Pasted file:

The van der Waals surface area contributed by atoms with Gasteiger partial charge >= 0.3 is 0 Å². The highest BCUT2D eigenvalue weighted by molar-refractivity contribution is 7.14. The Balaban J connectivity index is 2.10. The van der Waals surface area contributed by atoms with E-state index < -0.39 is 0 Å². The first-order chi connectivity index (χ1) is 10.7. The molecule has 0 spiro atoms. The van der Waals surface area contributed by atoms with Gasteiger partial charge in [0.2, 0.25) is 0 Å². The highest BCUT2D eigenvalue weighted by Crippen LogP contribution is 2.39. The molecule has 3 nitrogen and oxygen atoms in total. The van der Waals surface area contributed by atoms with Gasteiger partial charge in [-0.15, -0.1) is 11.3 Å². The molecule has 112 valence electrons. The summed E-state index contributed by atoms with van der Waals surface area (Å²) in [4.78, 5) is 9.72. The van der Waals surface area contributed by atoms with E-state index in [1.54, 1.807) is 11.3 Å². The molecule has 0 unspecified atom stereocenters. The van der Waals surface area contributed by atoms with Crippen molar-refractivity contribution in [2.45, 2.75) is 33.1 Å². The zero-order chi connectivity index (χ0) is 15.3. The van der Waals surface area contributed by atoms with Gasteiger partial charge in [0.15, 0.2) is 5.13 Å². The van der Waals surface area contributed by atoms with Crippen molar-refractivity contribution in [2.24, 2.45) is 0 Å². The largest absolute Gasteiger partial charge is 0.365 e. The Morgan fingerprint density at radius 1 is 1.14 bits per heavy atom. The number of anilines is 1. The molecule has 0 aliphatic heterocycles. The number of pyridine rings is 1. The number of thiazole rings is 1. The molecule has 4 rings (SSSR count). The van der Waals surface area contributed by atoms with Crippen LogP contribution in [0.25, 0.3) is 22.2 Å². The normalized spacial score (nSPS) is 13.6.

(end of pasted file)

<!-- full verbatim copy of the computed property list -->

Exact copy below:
The van der Waals surface area contributed by atoms with Gasteiger partial charge >= 0.3 is 0 Å². The highest BCUT2D eigenvalue weighted by molar-refractivity contribution is 7.14. The Balaban J connectivity index is 2.10. The van der Waals surface area contributed by atoms with E-state index < -0.39 is 0 Å². The first-order chi connectivity index (χ1) is 10.7. The molecule has 0 spiro atoms. The van der Waals surface area contributed by atoms with Gasteiger partial charge in [0.2, 0.25) is 0 Å². The highest BCUT2D eigenvalue weighted by Crippen LogP contribution is 2.39. The molecule has 3 nitrogen and oxygen atoms in total. The van der Waals surface area contributed by atoms with Gasteiger partial charge in [-0.15, -0.1) is 11.3 Å². The molecule has 112 valence electrons. The summed E-state index contributed by atoms with van der Waals surface area (Å²) in [4.78, 5) is 9.72. The van der Waals surface area contributed by atoms with E-state index in [1.54, 1.807) is 11.3 Å². The molecule has 0 unspecified atom stereocenters. The van der Waals surface area contributed by atoms with Crippen molar-refractivity contribution in [2.45, 2.75) is 33.1 Å². The zero-order chi connectivity index (χ0) is 15.3. The van der Waals surface area contributed by atoms with Gasteiger partial charge in [0.15, 0.2) is 5.13 Å². The van der Waals surface area contributed by atoms with Crippen molar-refractivity contribution in [2.24, 2.45) is 0 Å². The largest absolute Gasteiger partial charge is 0.365 e. The Morgan fingerprint density at radius 1 is 1.14 bits per heavy atom. The number of anilines is 1. The molecule has 0 aliphatic heterocycles. The number of pyridine rings is 1. The number of thiazole rings is 1. The molecule has 4 rings (SSSR count). The van der Waals surface area contributed by atoms with Crippen LogP contribution in [0.25, 0.3) is 22.2 Å². The normalized spacial score (nSPS) is 13.6.